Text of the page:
Food sensitivities. Some people may have digestive systems that rumble angrily when they eat dairy, wheat, a sugar in fruits called fructose, or the sugar substitute sorbitol. Fatty foods, carbonated drinks, and alcohol can also upset digestion. 
There's no proof any of these foods cause IBS, but they may trigger symptoms.

Large meals, or eating while you do something stressful, like driving or working. Again, these activities don’t cause irritable bowel syndrome, but for those with a very sensitive colon, they can spell trouble.

Medications. Studies have shown a link between IBS symptoms and antibiotics, antidepressants, and drugs made with sorbitol.

Other digestive problems, like traveler's diarrhea or food poisoning. Some scientists think these illnesses may trigger a person’s first IBS symptoms.
Talk to your doctor if you think you might have irritable bowel syndrome. She can discuss your symptoms with you and do some tests to find out what’s going on.

Treating IBS
There is no cure for IBS. Treatment is aimed at symptom relief. Initially, your doctor may have you make certain lifestyle changes. These “home remedies” are typically suggested before the use of medication.

Home remedies for IBS
Certain home remedies or lifestyle changes may help to relieve your IBS symptoms without the use of medication. Examples of these lifestyle changes include:

  • participating in regular physical exercise
  • cutting back on caffeinated beverages that stimulate the intestines
  • eating smaller meals
  • minimizing stress (talk therapy may help)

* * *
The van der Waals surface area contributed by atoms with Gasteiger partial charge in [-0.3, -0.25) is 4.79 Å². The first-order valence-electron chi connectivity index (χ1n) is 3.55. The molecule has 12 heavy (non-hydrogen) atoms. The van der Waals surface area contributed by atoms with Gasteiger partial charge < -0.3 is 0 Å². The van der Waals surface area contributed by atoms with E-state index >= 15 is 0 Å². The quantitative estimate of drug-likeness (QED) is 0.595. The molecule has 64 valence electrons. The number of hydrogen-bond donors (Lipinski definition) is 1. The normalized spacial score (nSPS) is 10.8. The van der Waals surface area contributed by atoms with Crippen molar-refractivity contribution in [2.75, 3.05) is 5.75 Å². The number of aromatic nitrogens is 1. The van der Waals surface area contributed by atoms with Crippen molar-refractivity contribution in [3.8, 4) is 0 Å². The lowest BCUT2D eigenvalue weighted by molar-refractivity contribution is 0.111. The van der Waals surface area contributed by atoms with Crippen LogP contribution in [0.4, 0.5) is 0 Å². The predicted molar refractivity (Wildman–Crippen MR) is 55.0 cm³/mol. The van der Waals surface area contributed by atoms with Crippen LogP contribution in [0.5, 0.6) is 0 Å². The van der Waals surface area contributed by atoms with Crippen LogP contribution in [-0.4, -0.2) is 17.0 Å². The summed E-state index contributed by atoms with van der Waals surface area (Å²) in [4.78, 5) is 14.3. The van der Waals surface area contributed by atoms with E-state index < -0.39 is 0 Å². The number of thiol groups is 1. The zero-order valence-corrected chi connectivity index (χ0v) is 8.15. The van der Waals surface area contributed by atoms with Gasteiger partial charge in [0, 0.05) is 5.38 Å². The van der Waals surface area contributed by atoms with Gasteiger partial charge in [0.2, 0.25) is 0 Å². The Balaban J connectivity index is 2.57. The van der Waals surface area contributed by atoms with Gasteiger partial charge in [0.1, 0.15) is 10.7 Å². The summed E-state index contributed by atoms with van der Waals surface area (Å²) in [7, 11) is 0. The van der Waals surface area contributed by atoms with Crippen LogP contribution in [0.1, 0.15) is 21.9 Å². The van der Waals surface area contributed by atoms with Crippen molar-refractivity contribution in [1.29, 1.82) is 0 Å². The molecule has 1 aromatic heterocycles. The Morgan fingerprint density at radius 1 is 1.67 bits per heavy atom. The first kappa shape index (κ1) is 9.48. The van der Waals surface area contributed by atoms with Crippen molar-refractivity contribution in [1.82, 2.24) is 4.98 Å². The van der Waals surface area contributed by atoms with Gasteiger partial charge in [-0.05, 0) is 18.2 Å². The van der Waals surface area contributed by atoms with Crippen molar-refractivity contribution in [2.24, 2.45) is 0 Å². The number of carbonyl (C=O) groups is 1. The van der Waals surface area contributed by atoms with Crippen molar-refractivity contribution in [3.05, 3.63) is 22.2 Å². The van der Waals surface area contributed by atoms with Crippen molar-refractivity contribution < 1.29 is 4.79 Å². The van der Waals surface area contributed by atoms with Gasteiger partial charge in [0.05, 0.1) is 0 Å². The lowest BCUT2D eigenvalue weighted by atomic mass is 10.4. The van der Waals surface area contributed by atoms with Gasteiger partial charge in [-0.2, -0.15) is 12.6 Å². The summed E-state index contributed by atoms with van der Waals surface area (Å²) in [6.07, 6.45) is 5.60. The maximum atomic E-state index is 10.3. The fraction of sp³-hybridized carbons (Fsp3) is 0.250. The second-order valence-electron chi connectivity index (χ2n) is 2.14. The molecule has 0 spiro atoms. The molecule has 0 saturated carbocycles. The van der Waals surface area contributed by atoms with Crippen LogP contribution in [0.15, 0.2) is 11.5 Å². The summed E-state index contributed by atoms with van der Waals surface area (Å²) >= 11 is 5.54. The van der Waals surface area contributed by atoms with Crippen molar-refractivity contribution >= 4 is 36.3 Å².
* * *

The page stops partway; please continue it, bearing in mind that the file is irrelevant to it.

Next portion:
• taking probiotics (“good” bacteria normally found in the intestines) to help relieve gas and bloating
  • avoiding deep-fried or spicy foods


Foods to avoid with IBS
Managing your diet when you have IBS may take a little extra time but is often worth the effort.

Modifying amounts or eliminating certain foods such as dairy, fried foods, indigestible sugars, and beans may help to reduce different symptoms. For some people, adding spices and herbs such as ginger, peppermint, and chamomile has helped to reduce some IBS symptoms.

IBS medication
If your symptoms do not improve through home remedies, such as lifestyle or dietary changes, your doctor may suggest the use of medications. Different people can respond differently to the same medication, so you may need to work with your doctor to find the right medication for you. 

As with all medication, when considering new medication, it’s important to tell your doctor what you are already taking, including herbal remedies and over-the-counter medications. This will help your doctor avoid any medication that could interact with what you are already taking. 

Some drugs are used to treat all symptoms of IBS, while other drugs are focused on specific symptoms. Drugs that are used include medications to control muscle spasms, anticonstipation drugs, tricyclic antidepressants to ease pain, and antibiotics. If your main IBS symptom is constipation, linaclotide and lubiprostone are two drugs that are recommended by the American College of Gastroenterology (ACG).

Want to learn more?
The following organizations and/or websites offer additional information and education about 
Irritable Bowel Syndrome (IBS). They are listed in alphabetical order without any preference or prejudice.  Listing these organizations is not a recommendation or referral in any regard for seeking treatment or consultation or support for treatment.   


Healthline
MedicineNet
MedlinePlus
WebMD
Information on this page taken from:
Healthline
WebMD